Few destinations in our solar systems are as likely to hold life as Europa, a moon of Jupiter. Even though on the surface it’s a barren, frozen wasteland, there is every reason for it to host life beneath its surface. So it’s quite easy to understand why we’re so excited to see that on page 64 of the government funding bill passed by Obama, House and Senate it says:
“$75,000,000 shall be for pre-formulation and/or formulation activities for a mission that meets the science goals outlined for the Jupiter Europa mission in the most recent planetary science decadal survey.”
Europa is slightly smaller than the Earth’s moon, is primarily made of silicate rock and probably has an iron core. Its atmosphere is composed primarily of oxygen, while it’s surface is pretty much as smooth as it gets. It harbors a liquid ocean beneath its frozen surface and, at least according to some researchers, this is the most likely non-Earth place in our solar system to find life.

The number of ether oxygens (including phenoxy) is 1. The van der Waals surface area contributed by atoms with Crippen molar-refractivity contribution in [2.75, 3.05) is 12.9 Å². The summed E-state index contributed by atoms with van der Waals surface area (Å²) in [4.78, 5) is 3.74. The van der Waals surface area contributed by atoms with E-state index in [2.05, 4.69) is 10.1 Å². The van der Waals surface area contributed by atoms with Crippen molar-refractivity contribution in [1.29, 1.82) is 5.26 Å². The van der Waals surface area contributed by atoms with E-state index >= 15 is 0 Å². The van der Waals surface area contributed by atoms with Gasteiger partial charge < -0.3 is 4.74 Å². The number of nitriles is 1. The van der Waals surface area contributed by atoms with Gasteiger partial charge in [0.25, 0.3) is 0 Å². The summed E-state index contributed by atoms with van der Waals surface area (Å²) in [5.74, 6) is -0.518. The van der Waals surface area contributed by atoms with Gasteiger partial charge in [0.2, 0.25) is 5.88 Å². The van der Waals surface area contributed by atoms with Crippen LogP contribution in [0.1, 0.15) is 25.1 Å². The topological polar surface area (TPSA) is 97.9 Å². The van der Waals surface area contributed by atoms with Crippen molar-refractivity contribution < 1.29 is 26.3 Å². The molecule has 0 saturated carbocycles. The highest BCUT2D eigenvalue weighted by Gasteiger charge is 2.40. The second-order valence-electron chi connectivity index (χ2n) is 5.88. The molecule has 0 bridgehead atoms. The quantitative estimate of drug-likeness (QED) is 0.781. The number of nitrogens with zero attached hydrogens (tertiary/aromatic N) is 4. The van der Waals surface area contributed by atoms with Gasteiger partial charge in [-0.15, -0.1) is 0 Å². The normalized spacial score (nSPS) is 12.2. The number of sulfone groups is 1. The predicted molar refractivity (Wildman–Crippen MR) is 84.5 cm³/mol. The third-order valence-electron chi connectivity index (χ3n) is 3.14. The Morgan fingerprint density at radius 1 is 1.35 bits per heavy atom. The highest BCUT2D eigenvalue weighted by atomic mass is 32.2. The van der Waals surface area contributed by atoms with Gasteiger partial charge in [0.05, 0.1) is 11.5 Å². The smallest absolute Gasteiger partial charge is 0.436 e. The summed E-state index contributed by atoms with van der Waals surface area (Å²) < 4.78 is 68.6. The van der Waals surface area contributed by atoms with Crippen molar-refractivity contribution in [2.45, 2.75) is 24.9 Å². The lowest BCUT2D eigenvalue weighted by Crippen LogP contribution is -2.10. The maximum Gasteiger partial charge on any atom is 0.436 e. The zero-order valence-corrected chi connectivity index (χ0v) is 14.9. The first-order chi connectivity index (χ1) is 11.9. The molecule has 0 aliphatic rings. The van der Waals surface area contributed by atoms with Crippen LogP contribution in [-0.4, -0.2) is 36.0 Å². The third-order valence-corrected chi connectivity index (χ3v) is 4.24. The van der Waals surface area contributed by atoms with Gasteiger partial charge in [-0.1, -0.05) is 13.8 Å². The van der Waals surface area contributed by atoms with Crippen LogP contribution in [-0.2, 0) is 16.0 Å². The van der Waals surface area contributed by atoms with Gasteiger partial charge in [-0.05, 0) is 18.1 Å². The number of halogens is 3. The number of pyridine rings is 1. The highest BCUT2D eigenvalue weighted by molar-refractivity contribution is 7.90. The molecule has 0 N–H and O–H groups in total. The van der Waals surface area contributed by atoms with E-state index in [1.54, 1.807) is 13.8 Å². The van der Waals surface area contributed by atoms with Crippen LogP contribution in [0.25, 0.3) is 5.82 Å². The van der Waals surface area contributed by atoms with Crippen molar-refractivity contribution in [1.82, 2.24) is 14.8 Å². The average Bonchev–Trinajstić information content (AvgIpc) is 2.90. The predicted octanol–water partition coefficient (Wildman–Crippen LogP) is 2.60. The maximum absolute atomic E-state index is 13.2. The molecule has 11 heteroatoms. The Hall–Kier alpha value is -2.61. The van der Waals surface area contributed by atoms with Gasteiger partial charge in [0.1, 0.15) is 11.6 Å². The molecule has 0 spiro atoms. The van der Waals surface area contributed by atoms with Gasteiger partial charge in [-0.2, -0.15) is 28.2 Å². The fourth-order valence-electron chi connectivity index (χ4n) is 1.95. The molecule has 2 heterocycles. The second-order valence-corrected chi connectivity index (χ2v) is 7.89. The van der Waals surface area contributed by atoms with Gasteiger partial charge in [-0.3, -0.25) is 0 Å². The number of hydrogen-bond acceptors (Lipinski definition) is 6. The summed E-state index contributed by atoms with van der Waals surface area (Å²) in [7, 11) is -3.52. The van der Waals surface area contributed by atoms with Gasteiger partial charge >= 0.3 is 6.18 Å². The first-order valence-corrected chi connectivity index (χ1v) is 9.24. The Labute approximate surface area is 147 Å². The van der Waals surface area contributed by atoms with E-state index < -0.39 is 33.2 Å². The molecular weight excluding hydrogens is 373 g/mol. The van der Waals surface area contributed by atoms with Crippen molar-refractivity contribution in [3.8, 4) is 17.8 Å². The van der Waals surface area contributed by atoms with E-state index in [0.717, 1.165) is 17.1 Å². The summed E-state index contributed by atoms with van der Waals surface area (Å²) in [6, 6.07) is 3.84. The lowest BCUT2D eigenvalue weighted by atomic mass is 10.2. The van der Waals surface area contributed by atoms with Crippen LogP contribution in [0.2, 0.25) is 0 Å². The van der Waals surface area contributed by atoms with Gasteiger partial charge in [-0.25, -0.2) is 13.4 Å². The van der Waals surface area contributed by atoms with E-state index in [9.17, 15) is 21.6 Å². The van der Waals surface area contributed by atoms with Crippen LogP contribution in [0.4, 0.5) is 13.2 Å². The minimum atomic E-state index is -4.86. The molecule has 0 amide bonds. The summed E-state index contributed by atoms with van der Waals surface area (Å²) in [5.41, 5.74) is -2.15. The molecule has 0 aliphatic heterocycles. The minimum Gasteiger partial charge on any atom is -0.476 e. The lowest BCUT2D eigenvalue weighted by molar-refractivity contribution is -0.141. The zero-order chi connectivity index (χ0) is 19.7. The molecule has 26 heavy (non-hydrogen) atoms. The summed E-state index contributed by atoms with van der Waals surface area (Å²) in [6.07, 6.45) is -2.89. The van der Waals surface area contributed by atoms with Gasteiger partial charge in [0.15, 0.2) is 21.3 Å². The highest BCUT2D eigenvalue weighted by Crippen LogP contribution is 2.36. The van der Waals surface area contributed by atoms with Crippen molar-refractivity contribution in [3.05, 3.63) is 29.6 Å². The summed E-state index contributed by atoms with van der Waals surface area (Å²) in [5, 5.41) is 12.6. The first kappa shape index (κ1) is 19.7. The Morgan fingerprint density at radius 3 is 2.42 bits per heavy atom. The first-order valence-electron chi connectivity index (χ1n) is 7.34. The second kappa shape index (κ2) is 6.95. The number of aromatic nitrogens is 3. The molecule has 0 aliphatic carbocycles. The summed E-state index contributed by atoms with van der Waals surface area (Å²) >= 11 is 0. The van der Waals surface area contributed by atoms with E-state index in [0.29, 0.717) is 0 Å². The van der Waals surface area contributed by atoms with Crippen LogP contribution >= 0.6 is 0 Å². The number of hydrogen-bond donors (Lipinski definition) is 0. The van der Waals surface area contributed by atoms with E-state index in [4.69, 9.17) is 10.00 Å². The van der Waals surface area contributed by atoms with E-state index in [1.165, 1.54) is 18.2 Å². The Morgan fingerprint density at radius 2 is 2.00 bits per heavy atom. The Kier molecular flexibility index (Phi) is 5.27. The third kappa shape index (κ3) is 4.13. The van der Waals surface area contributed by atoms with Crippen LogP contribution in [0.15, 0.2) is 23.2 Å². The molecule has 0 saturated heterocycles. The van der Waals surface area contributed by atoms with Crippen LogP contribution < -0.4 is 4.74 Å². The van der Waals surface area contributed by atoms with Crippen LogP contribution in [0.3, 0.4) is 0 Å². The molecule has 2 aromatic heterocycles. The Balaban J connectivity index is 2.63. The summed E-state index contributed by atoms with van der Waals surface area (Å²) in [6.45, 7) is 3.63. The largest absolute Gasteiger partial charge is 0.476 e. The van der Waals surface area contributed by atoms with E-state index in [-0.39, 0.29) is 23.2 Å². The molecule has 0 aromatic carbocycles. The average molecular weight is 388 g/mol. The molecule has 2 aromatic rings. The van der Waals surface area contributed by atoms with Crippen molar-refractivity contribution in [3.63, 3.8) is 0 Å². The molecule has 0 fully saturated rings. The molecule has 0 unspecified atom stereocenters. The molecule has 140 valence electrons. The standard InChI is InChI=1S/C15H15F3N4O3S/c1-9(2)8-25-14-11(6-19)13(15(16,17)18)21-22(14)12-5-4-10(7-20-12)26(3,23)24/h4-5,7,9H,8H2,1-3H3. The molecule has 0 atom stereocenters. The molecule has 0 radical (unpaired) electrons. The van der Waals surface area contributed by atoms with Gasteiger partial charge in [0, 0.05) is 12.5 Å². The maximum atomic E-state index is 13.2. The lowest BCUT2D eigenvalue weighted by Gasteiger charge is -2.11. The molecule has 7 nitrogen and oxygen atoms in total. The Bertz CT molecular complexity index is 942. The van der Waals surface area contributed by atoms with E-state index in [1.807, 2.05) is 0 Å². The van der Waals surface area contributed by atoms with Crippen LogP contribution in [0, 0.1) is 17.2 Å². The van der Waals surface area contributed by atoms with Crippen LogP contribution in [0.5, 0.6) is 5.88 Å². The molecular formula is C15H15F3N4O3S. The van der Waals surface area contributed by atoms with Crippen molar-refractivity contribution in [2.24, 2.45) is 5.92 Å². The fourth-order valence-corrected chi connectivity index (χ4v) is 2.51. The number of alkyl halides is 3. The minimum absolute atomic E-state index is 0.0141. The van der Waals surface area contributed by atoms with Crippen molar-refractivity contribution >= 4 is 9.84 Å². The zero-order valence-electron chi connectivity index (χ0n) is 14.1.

It’s still not clear what the money will go into, but the mere fact that it will go into a “Europa mission“. Recently, Europa was in the spotlight again when Mike Brown, an astronomer at the California Institute of Technology in Pasadena uncovered the existence of magnesium sulfate salt on the surface of the moon. Through some careful, thorough chemistry detective work, he traced this presence back to cycling of Europa’s salty ocean with the surface [full story here]. This provides a tantalizing clue as the the cycling of nutrients through Europa’s crust, potentially supporting a sub-surface ecosystem. It’s obvious these issues have to be looked up from short range.
Last year, NASA’s budget was hit by a 20 percent reduction in funding for the planetary sciences. Could this be the first sign of optimism in years?
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